Things got especially ugly when his widow Delp’s widow gave an interviews to the Boston Herald where she incinuatedthat Scholz was responsible for her husband’s death. This resulted in Scholz suing the widow as well as the newspaper for running a defamatory story and causing emotional distress.
Following his death the members of Boston held a tribute concert to Delp titled ‘Come Together: A Tribute To Brad Delp’,
In 2013 Boston released their sixth album, Life, Love & Hope, which featured lead vocals from Brad Delp among many other singers. The album’s sessions dated back to 2002. In the subsequent years Scholz has continued to tour under the Boston name and it was reported in 2018 that some of the band’s master recordings were destroyed in the universal music fire.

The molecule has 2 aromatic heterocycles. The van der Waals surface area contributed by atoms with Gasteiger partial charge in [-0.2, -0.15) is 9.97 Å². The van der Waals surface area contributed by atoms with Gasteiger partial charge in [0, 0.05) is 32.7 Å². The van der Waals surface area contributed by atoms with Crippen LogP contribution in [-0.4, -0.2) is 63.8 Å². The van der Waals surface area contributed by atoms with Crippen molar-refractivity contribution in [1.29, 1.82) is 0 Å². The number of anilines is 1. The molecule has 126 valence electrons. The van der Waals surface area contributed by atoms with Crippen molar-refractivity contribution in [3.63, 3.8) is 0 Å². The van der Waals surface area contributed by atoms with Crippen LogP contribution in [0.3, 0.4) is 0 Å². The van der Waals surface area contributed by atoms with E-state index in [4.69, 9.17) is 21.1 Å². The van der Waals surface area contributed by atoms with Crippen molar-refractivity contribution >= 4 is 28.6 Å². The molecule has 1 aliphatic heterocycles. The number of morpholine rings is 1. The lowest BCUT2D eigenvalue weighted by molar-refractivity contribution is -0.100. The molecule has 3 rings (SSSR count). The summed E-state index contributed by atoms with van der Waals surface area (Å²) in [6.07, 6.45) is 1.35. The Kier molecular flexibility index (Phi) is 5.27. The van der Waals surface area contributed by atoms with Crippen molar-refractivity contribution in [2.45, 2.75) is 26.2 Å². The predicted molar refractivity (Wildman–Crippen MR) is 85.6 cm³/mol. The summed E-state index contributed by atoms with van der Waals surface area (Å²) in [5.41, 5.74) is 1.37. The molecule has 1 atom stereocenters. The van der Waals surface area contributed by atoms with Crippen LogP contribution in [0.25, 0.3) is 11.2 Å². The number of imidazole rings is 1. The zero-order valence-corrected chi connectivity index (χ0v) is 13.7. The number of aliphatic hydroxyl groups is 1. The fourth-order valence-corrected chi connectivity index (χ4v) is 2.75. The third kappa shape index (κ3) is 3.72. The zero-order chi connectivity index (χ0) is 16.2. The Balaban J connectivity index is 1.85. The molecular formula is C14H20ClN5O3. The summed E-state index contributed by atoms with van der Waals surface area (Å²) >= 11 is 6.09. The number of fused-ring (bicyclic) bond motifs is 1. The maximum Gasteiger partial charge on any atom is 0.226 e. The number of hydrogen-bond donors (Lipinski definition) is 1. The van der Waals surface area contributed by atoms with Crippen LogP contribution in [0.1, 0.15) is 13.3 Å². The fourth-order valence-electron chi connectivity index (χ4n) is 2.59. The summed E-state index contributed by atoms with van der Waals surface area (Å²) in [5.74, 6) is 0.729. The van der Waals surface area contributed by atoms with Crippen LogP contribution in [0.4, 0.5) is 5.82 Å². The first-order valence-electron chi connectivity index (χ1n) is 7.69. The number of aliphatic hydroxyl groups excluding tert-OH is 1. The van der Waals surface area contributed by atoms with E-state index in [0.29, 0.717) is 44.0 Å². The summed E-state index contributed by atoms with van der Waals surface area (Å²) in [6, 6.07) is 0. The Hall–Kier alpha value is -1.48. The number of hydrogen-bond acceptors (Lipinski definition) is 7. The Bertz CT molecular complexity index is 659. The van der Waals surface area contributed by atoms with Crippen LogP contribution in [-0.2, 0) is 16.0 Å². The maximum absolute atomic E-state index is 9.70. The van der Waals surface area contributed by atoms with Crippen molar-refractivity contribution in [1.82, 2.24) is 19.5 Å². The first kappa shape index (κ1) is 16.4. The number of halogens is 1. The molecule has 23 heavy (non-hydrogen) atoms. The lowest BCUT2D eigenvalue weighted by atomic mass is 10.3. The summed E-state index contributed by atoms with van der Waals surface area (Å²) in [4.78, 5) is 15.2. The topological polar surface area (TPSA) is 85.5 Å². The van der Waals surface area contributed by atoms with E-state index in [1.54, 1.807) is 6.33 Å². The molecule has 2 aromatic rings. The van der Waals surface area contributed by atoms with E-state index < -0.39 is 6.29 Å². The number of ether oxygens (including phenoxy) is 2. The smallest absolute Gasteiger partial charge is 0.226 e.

During an interview with thirdstage webside, Tom Scholz was asked
Last one: Has anyone ever told you that you are too damn smart for your own good?
To which he would respond I used to be very smart but I am not that smart anymore. I am just right now he’s say. So that does it for today’s video.thanks for watching. Be sure to hit the like button and subscribe. If you guys have suggestions for future topics let me know in the comments section below. Take care.